According to a University of Melbourne study published in the November 3, 2014 edition of the journal Ear & Hearing, children who suffered middle ear disease (otitis media) in early childhood were found to suffer from binaural speech perception deficits that persist for years after. Spatial listening difficulties can lead to poor understanding of a teacher’s voice in a noisy classroom. According to a report from Phonak on the study, appropriate intervention for these children would include remedial strategies such as auditory training, the use of assistive listening devices such as the Phonak Roger system for education and environmental modifications.
Phonak’s report includes a recommendation that children with a known history of middle ear disease be assessed for spatial listening ability at school entry. LiSN-S (Listening in Spatialized Noise-Sentences) by Phonak is a diagnostic test that assesses the spatial processing in patients. The diagnostic test LiSN-S was developed by Harvey Dillon, PhD, and Sharon Cameron, PhD, of the National Acoustics Laboratories (NAL) in Australia.
The research study by Gary Rance, MSc, PhD (MAudSA CC), and Dani Tomlin, PhD candidate, from the University of Melbourne, Australia, showed that the risk of perceptual problems is increased with earlier onset and longer disease duration. Affected children are likely to be disadvantaged in the classroom as the ability to isolate auditory information, such as the teacher’s voice, from the background noise is impaired. Early identification and awareness of the long-term effects of otitis media or middle ear infection support the need for decisive medical management of this disorder.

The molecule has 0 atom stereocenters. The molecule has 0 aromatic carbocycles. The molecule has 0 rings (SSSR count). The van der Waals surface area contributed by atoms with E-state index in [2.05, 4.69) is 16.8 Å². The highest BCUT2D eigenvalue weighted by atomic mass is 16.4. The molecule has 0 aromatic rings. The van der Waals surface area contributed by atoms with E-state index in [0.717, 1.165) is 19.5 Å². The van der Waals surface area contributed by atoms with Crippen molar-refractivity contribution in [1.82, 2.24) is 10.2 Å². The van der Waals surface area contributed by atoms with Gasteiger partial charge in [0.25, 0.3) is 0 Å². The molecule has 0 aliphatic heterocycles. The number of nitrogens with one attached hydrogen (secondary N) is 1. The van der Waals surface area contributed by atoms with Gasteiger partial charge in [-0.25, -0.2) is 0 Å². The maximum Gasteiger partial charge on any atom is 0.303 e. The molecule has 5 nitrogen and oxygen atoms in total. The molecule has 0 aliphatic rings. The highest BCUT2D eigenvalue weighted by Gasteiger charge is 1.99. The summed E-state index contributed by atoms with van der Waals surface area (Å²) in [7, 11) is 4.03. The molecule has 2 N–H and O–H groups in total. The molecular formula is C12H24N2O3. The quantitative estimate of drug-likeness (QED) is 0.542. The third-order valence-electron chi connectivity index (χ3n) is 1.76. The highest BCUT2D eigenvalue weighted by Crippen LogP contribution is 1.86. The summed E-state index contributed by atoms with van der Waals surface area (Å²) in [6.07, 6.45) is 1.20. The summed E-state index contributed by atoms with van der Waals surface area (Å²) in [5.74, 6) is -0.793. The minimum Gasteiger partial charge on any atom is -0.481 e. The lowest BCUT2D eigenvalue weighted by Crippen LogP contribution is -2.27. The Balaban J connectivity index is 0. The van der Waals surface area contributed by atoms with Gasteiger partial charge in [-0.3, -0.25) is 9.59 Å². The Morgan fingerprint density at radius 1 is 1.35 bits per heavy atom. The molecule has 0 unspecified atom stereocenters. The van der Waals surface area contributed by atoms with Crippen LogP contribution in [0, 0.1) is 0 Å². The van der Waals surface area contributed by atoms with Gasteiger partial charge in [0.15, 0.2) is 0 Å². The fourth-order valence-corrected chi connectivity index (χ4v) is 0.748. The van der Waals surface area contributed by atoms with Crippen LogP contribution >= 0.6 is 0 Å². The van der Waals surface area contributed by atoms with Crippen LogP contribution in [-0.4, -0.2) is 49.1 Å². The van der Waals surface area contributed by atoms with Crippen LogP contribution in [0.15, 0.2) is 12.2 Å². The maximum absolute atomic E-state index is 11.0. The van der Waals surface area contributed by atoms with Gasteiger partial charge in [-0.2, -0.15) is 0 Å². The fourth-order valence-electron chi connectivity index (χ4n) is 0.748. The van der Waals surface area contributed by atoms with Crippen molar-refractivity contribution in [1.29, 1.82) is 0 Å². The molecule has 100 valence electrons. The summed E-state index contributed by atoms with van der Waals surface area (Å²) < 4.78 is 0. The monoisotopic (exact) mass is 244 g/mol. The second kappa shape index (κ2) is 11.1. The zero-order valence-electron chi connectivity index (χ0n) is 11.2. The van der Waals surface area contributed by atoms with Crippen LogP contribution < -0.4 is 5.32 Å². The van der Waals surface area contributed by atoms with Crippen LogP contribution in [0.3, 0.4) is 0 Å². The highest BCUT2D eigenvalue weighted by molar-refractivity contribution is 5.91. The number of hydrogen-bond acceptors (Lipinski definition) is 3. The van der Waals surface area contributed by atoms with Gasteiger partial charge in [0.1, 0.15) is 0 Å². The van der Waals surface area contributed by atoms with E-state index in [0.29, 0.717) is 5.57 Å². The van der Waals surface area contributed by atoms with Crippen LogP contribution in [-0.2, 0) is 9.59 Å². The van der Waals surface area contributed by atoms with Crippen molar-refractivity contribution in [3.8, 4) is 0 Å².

“Middle ear disease is the most common reason for physician referral in children, and most youngsters suffer at least one episode in the first 2 years of life,” said Gary Rance, audiologist and associate professor at the University of Melbourne. “While middle ear disease resolves quickly in most cases, our research found that temporary hearing fluctuations in the pre-school period can have lasting effects on auditory processing, resulting in speech perception deficits severe enough to disrupt everyday communication and academic progress.”